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Opening: 20 May 2022, 18:00
The artisanal object landscapes by ektor garcia (*1985) are frozen moments within an ongoing process. Using a variety of materials and techniques, the artist creates temporary structures that can be reworked at any time. Set in juxtaposition, the crocheted textiles, copper wire connections, ceramic forms, and metal castings function like free-form poems that constantly generate fresh resonances. For each exhibition, garcia produces new constellations that resist the urge to establish categories and hierarchies. They are punk and queer. The sensual installations break with narrative forms that are intended to convey a certain story without obliviousness to history. Through the materials and symbols, multi-layered content traces can be picked up on without imposing themselves.
The artist’s work involves intense physical labor. Countless loops, knots, and fingerprints are evidence of his daily work, in which chaos and logic, connection and detachment exist in parallel. garcia strives for the imperfect, the beauty of the handmade, unique with its flaws. Fragments of the installation in the vaulted cellar were produced partly in Mexico City, the artist’s current place of residence, as well as in Zurich, Berlin, Paris, and Venice. In these places, for the past few weeks, garcia has knotted, knitted, modeled, and crocheted daily to produce work for the exhibition nudos de tiempo. Because of his nomadic practice, his art is invariably exposed to new influences. These do not, however, become fixed. Contributing to this openness is the fact that the objects are detached from craft traditions due to the sometimes unusual combinations of materials and techniques. For example, garcia crochets with copper wire, forms resistant objects such as chains from fragile terracotta, or transfers soft materials into bronze using the lost wax process. During the casting process, the original is dipped in wax melts. In order to extract the work fragment, the plaster mold must be destroyed, meaning that the casting can be carried out only once; the result is a unique piece with uncontrollable, surprising formations.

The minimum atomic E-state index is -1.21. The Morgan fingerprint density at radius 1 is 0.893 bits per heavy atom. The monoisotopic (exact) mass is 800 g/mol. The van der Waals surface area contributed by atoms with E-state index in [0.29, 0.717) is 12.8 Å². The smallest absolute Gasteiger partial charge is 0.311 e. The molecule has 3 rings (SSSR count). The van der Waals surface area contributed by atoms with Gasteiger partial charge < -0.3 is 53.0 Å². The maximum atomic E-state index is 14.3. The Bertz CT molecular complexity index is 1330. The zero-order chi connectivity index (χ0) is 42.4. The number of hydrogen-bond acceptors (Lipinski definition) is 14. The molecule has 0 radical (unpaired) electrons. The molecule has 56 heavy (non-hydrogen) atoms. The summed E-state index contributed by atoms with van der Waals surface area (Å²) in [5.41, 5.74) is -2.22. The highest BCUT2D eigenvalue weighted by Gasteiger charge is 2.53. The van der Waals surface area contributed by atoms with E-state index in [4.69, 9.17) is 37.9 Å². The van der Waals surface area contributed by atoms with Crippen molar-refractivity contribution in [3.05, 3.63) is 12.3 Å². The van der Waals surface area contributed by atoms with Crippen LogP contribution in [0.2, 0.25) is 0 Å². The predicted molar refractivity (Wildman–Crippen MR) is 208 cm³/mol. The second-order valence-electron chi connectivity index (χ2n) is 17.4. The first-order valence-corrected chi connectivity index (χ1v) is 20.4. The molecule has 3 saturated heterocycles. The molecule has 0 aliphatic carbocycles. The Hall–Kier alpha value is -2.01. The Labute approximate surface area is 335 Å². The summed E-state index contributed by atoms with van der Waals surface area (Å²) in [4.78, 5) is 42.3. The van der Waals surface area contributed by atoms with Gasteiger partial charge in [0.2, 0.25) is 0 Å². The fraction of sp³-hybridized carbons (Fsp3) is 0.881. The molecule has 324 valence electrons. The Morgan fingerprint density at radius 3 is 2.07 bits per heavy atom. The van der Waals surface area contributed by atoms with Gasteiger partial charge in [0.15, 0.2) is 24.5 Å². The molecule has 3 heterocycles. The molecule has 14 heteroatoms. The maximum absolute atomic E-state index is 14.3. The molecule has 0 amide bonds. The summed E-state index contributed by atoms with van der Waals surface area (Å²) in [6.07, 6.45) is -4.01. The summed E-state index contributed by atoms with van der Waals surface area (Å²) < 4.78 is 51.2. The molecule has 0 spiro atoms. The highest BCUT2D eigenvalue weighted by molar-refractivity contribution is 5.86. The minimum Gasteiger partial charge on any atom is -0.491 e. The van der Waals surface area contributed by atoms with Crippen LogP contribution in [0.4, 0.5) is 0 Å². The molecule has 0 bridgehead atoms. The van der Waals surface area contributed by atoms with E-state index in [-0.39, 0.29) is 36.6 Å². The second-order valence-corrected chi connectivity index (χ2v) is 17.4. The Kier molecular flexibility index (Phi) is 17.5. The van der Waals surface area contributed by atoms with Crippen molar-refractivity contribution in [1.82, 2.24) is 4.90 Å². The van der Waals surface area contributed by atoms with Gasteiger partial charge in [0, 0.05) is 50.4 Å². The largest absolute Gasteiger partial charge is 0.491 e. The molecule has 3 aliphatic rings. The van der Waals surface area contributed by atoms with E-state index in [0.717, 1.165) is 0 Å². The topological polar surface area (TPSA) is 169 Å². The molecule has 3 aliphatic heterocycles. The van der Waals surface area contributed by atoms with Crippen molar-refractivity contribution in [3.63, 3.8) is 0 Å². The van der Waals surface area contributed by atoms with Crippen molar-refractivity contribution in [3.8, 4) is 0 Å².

Some of the crochet works on display are reminiscent of the US fiber art movement of the 1960s, which addressed the division of the sexes by means of female-dominated domestic labor. garcia uses the emancipatory power of crochet but expands the feminist material vocabulary through disconcerting connections between material and technique. In the context of feminist movements, the butterfly can be read as a symbol of transformation and freedom. In the Cabaret Voltaire, butterflies made of cut leather, crocheted copper, yarn, or ceramics can be seen. garcia also associates the butterfly with other experiences. He made several visits to the Mariposa Monarca biosphere reserve near Mexico City, which serves as the winter quarters for the monarch butterfly. Countless butterflies fly up to 4,000 kilometers from Canada to Mexico in winter, and make the return journey in spring. These butterflies cross borders in a way that is not possible for many people wanting to enter the US from Mexico. On the other hand, the Spanish word for butterfly, this symbol of transnational freedom, is mariposa a derogatory term used in Mexico for homosexual men. Here, garcia reclaims the word. His small black leather butterfly displayed on the floor recalls, in its abstracted form, the armor of the Toltec warriors of Tula, who wear the butterfly emblazoned across their chests as a protective shield.